THE story of how a Mississippi musician came to be taken to the heart of Winchester’s artistic community is an inspiring one. John Murry first came to the area performing murder ballads as a duo with Bob Frank in Southampton in 2007. It was not an auspicious initial visit, as he was then in the throes of a debilitating heroin addiction and had to be prevented by audience members from strangling the sound engineer at the Talking Heads. Nevertheless, he struck up an unlikely friendship with Winchester music promoter Oliver Gray, which has endured to this day.

Hailing originally from Tupelo, Mississippi, birthplace of Elvis Presley, Murry was in Oakland, California when his heart stopped after an overdose, inspiring the acclaimed 2012 post-addiction album The Graceless Age.

In a career that has endured more downs than ups, Murry found himself earlier this year in the UK album charts with his newest LP, The Stars Are God’s Bullet Holes. Even more astonishing was then being featured proposing to his girlfriend in an interview with the Guardian which stretched across two full pages.

Bizarrely, the success of the entire album project came about largely as a result of his relationship with the city of Winchester, and specifically with its iconic music venue the Railway Inn, which was where he met almost everyone involved in its production. John explains: “The shows I’ve played there have launched new musical beginnings, given me real insight into possibilities, new directions and new records. I have met amazing people for the first time at the Railway: my producer and friend John Parish, Felix, my label boss and friend, my backing vocalist Nadine Khouri, and Tali Trow, a true musical compatriot. It’s a special place and precious to me in so many ways.”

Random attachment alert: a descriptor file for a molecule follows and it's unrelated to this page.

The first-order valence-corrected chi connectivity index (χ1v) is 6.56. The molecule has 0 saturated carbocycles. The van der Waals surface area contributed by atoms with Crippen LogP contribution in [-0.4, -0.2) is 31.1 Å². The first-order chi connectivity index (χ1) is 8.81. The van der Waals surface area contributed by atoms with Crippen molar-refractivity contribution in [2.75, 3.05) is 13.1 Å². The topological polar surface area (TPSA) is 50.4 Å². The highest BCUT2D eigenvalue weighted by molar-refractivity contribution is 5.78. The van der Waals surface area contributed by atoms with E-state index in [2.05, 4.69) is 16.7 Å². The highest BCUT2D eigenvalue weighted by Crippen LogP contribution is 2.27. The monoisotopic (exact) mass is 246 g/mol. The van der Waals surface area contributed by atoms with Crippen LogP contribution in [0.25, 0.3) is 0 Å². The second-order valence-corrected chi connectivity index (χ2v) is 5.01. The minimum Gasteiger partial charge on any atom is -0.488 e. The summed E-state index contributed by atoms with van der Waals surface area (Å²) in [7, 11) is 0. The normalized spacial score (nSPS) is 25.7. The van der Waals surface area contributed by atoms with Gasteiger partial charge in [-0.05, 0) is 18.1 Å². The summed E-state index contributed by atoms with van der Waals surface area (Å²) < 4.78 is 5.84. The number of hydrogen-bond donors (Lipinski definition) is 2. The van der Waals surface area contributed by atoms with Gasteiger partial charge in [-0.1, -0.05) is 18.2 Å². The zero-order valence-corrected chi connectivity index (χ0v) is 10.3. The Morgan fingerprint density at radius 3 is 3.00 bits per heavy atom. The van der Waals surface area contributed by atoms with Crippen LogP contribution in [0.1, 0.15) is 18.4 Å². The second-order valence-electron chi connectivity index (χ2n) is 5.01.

John, now living in Brighton and “clean” for many years, returns to Winchester on November 20 as part of the tour to launch the new album.

His feelings for the area are deep and sincere: “I love Winchester (and Hampshire in general) for vaguely spiritual and familial reasons. The people I see there are not fans, they’re friends and family.

“Since 2007, I’ve played at the Railway more than any other venue in the world, and it’s always like going home. There are some truly brilliant people there, whose lives I feel I’m a part of, just as they are a huge part of mine and have a strong influence on the music I make. I love the Railway and I love Winchester, because I know that we are all working towards a common goal and are all in it together.”